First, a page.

Despite claiming they had no intention of making a watch for Android Wear, they have followed up two generations of Sony Smartwatch running their own OS, with a third — this time running Android Wear. The imaginatively titled ‘Sony Smartwatch 3’ has the same rugged lifestyle proof ratings that their phones do. Each Android watch has been water resistant, but the SM3 sports an IP68 rating mean you can submerge it in water for up to 30 minutes, should you feel the need.
The IP68 rating means you can leave the watch on when going about your daily life and it will stand up to everything — swimming, running, working and even the occasional bump and scrape can all be shrugged off, although you will still suffer the phantom touches from water that have plagued every model so far.
Design For Many
With its basic, no nonsense name echoed in its design (that in many ways takes on Google’s Nexus design language), it isn’t going to win any design awards — but what some people may call boring and plain others will call understated and sleek. In certain light conditions on the black model, it’s sometimes impossible to tell where the screen ends and the band starts.
Choose any colour band you like, but they all are made of the same high quality rubber, with a matte finish. Matched with a clasp similar to that of a normal fashion watch, you have the making of foolproof comfy fitting. Unfortunately this is the sole area that lets the Smartwatch 3 down, and does it quite badly.
For want of better words, the fit is not going to be for everyone. The clasp is very big and a little loose matching this to there being too much space between notches, the fit can occupy that annoying space between one setting being too tight and the next too loose. Combine this with the flat ‘core’, it fits much like the LG G Watch rather than the much comfier Gear Live.
Of course everyone’s wrists are going to be different, so a try before you buy is recommended as the fitting may not be for everyone.
Dust resistance may be a box that doesn’t need to be ticked, but anything to life proof it can only help. What that does mean is that everything is sealed into the watch, but its not actually a watch per se. The main body pops out to reveal what Sony call ‘the core’. This can then be swapped into other bands, and presumably other things, but until now there is just a white, yellow or a pink rubber band to choose from.
If they could match this to a metal and/or a leather option, you would have a look for every occasion. However, achieving this Android Wear for work and play may be down to Google improving the speed in switching wearables, with manufacturers eventually releasing easily changeable watch bands to rival the yet unreleased Apple Watch.
This core charges using a standard mini USB cable, so ditches the docks and proprietary chargers that others have needed. Which makes a very welcome change, as some of these have caused issues. The IP rating means, much like the Sony phones, is covered up with a rubber flap. Which the longevity of which remains to be seen, but gaining access to the connection is easy to achieve, much more than messing around with a required dock or connector.
The comparison to other Android watches unfortunately has to carry on, as with the Sony watch we could be at the start of v2 of the hardware. No bold and revolutionary changes are seen with the Smartwatch 3, but how many improvements can be made to a watch? Everything sees a much needed improvement to the areas that really matter.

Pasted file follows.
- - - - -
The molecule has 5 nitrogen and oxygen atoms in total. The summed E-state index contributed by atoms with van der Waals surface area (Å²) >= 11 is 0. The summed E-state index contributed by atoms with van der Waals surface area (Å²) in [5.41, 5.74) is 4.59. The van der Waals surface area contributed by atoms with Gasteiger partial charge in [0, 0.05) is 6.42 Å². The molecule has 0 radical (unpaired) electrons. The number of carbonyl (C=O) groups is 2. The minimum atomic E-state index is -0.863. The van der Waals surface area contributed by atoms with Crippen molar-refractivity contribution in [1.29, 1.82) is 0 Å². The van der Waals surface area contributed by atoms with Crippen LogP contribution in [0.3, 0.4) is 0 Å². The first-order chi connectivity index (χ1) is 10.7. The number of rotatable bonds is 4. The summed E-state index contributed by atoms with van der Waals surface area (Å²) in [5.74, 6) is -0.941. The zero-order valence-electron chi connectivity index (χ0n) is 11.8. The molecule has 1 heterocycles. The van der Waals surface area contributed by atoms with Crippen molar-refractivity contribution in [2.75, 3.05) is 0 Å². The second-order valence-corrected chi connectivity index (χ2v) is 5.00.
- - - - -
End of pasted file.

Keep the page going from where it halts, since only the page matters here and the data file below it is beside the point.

The screen is the same 1.6 inches we have seen before, with a new ‘Transflective Display’ providing the 320×320 display. This fancy technology means that while the screen isn’t as vibrant and colourful as that seen on the Moto 360, you can see it clear and accurately in even the brightest of sunlight. A fantastic improvement to what was the biggest gripe of the first wave of Android Wear watches.
The battery receives a small bump to 420mah, which hardly seems a huge deal given the LG watch had 400mah when it hit the shelves. With improvements to the screen and internals, the claimed 2 days of battery life is easily achievable. Where a day of use had me needing the charger at 7pm with the Moto 360, i’m easily able to resist the charging cable for more than 48 hours with the Smartwatch 3.
This is the first Android smartwatch based on the Broadcom SoC platform, packing a 1.2GHz Quad-core ARM Cortex A7 processor and its own on board GPS Sensor allowing for phone free tracking if needed. Along with off live music playback through Bluetooth headphones — thanks to the updated Android Wear OS, you could run phone free if you needed.
The watch also has built in wifi, all be it lying dormant while the Android Wear support lacks support. A future update may mean phone free updating too, should Google wish to take Android wear down that street. Android Wear on the SM3 is in stark contrast to that seen on the Gear Live. Rather than duplicating or replacing every wear app, the SM3 is completely stock, save for a few watch faces that are actually very well designed. Usefulness and ability is the same as any other Android Wear watch currently on the market… if you have used one you have used them all.
All being said this is by and far the best Android Wear watch on the market at the moment. There are improvements to be made in comfort, but the ability and usability from the thought Sony has put in more than makes up for it. It would be hard to choose this over the Moto 360 or even the G Watch R for styling, but the all round ability of Sony’s Smartwatch 3 is second to none.